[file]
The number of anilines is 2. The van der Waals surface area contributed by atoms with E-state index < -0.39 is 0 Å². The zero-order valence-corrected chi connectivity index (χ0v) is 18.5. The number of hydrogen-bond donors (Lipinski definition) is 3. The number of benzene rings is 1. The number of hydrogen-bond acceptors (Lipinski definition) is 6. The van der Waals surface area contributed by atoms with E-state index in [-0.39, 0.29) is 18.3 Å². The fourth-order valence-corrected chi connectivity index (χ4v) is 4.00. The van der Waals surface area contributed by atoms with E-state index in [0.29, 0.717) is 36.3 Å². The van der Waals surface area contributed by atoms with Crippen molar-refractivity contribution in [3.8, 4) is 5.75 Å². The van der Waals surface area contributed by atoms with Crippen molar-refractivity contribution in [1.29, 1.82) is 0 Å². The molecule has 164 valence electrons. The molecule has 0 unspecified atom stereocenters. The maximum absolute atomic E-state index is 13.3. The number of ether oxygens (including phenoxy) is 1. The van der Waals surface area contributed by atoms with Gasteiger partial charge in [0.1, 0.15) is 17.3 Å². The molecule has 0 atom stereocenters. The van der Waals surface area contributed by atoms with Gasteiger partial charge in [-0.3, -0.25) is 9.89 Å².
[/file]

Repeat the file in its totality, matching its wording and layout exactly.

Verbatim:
The number of anilines is 2. The van der Waals surface area contributed by atoms with E-state index < -0.39 is 0 Å². The zero-order valence-corrected chi connectivity index (χ0v) is 18.5. The number of hydrogen-bond donors (Lipinski definition) is 3. The number of benzene rings is 1. The number of hydrogen-bond acceptors (Lipinski definition) is 6. The van der Waals surface area contributed by atoms with E-state index in [-0.39, 0.29) is 18.3 Å². The fourth-order valence-corrected chi connectivity index (χ4v) is 4.00. The van der Waals surface area contributed by atoms with E-state index in [0.29, 0.717) is 36.3 Å². The van der Waals surface area contributed by atoms with Crippen molar-refractivity contribution in [3.8, 4) is 5.75 Å². The van der Waals surface area contributed by atoms with Crippen molar-refractivity contribution in [1.29, 1.82) is 0 Å². The molecule has 164 valence electrons. The molecule has 0 unspecified atom stereocenters. The maximum absolute atomic E-state index is 13.3. The number of ether oxygens (including phenoxy) is 1. The van der Waals surface area contributed by atoms with Gasteiger partial charge in [0.1, 0.15) is 17.3 Å². The molecule has 0 atom stereocenters. The van der Waals surface area contributed by atoms with Gasteiger partial charge in [-0.3, -0.25) is 9.89 Å².